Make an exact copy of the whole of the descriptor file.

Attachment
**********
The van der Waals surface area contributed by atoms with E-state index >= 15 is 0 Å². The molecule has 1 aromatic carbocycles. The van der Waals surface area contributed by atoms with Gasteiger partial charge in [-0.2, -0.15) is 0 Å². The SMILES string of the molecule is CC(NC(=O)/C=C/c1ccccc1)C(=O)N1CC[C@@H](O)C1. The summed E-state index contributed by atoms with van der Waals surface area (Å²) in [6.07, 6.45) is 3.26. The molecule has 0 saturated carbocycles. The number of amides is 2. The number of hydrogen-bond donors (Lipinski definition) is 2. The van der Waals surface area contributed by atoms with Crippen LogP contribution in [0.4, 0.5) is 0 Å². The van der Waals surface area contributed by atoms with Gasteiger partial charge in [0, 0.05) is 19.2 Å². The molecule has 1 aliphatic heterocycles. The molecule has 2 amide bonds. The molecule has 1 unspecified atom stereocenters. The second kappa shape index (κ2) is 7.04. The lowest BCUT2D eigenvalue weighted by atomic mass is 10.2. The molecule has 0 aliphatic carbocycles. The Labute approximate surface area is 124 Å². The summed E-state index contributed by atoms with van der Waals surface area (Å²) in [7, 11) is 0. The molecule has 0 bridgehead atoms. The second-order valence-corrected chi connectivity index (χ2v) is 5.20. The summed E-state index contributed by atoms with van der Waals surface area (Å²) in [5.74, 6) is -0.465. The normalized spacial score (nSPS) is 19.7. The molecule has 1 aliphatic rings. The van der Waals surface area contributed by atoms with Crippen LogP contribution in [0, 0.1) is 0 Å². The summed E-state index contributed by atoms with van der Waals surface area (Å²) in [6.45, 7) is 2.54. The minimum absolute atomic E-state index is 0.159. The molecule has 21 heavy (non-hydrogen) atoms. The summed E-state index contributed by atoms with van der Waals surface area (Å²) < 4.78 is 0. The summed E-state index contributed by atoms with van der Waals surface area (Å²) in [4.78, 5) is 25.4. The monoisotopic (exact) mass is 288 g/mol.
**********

The van der Waals surface area contributed by atoms with E-state index >= 15 is 0 Å². The molecule has 1 aromatic carbocycles. The van der Waals surface area contributed by atoms with Gasteiger partial charge in [-0.2, -0.15) is 0 Å². The SMILES string of the molecule is CC(NC(=O)/C=C/c1ccccc1)C(=O)N1CC[C@@H](O)C1. The summed E-state index contributed by atoms with van der Waals surface area (Å²) in [6.07, 6.45) is 3.26. The molecule has 0 saturated carbocycles. The number of amides is 2. The number of hydrogen-bond donors (Lipinski definition) is 2. The van der Waals surface area contributed by atoms with Crippen LogP contribution in [0.4, 0.5) is 0 Å². The van der Waals surface area contributed by atoms with Gasteiger partial charge in [0, 0.05) is 19.2 Å². The molecule has 1 aliphatic heterocycles. The molecule has 2 amide bonds. The molecule has 1 unspecified atom stereocenters. The second kappa shape index (κ2) is 7.04. The lowest BCUT2D eigenvalue weighted by atomic mass is 10.2. The molecule has 0 aliphatic carbocycles. The Labute approximate surface area is 124 Å². The summed E-state index contributed by atoms with van der Waals surface area (Å²) in [7, 11) is 0. The molecule has 0 bridgehead atoms. The second-order valence-corrected chi connectivity index (χ2v) is 5.20. The summed E-state index contributed by atoms with van der Waals surface area (Å²) in [5.74, 6) is -0.465. The normalized spacial score (nSPS) is 19.7. The molecule has 1 aliphatic rings. The van der Waals surface area contributed by atoms with Crippen LogP contribution in [0, 0.1) is 0 Å². The summed E-state index contributed by atoms with van der Waals surface area (Å²) in [6.45, 7) is 2.54. The minimum absolute atomic E-state index is 0.159. The molecule has 21 heavy (non-hydrogen) atoms. The summed E-state index contributed by atoms with van der Waals surface area (Å²) < 4.78 is 0. The summed E-state index contributed by atoms with van der Waals surface area (Å²) in [4.78, 5) is 25.4. The monoisotopic (exact) mass is 288 g/mol.